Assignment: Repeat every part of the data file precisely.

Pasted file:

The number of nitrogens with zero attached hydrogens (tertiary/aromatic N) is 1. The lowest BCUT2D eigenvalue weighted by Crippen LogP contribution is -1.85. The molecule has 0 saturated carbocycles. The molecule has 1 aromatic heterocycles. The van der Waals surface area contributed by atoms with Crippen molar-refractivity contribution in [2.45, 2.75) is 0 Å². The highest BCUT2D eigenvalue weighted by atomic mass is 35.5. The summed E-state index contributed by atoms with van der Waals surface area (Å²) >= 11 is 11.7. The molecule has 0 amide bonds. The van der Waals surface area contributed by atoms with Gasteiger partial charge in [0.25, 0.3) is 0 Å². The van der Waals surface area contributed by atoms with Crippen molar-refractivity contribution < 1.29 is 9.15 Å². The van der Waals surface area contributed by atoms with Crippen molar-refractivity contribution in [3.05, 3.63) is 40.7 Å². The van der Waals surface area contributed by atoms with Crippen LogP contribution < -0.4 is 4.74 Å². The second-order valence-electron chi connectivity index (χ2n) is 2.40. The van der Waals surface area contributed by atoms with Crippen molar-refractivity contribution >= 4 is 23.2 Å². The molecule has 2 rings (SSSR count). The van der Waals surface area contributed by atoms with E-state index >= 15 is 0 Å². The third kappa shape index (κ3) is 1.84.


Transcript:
The number of nitrogens with zero attached hydrogens (tertiary/aromatic N) is 1. The lowest BCUT2D eigenvalue weighted by Crippen LogP contribution is -1.85. The molecule has 0 saturated carbocycles. The molecule has 1 aromatic heterocycles. The van der Waals surface area contributed by atoms with Crippen molar-refractivity contribution in [2.45, 2.75) is 0 Å². The highest BCUT2D eigenvalue weighted by atomic mass is 35.5. The summed E-state index contributed by atoms with van der Waals surface area (Å²) >= 11 is 11.7. The molecule has 0 amide bonds. The van der Waals surface area contributed by atoms with Gasteiger partial charge in [0.25, 0.3) is 0 Å². The van der Waals surface area contributed by atoms with Crippen molar-refractivity contribution < 1.29 is 9.15 Å². The van der Waals surface area contributed by atoms with Crippen molar-refractivity contribution in [3.05, 3.63) is 40.7 Å². The van der Waals surface area contributed by atoms with Crippen LogP contribution < -0.4 is 4.74 Å². The second-order valence-electron chi connectivity index (χ2n) is 2.40. The van der Waals surface area contributed by atoms with Crippen molar-refractivity contribution >= 4 is 23.2 Å². The molecule has 2 rings (SSSR count). The van der Waals surface area contributed by atoms with E-state index >= 15 is 0 Å². The third kappa shape index (κ3) is 1.84.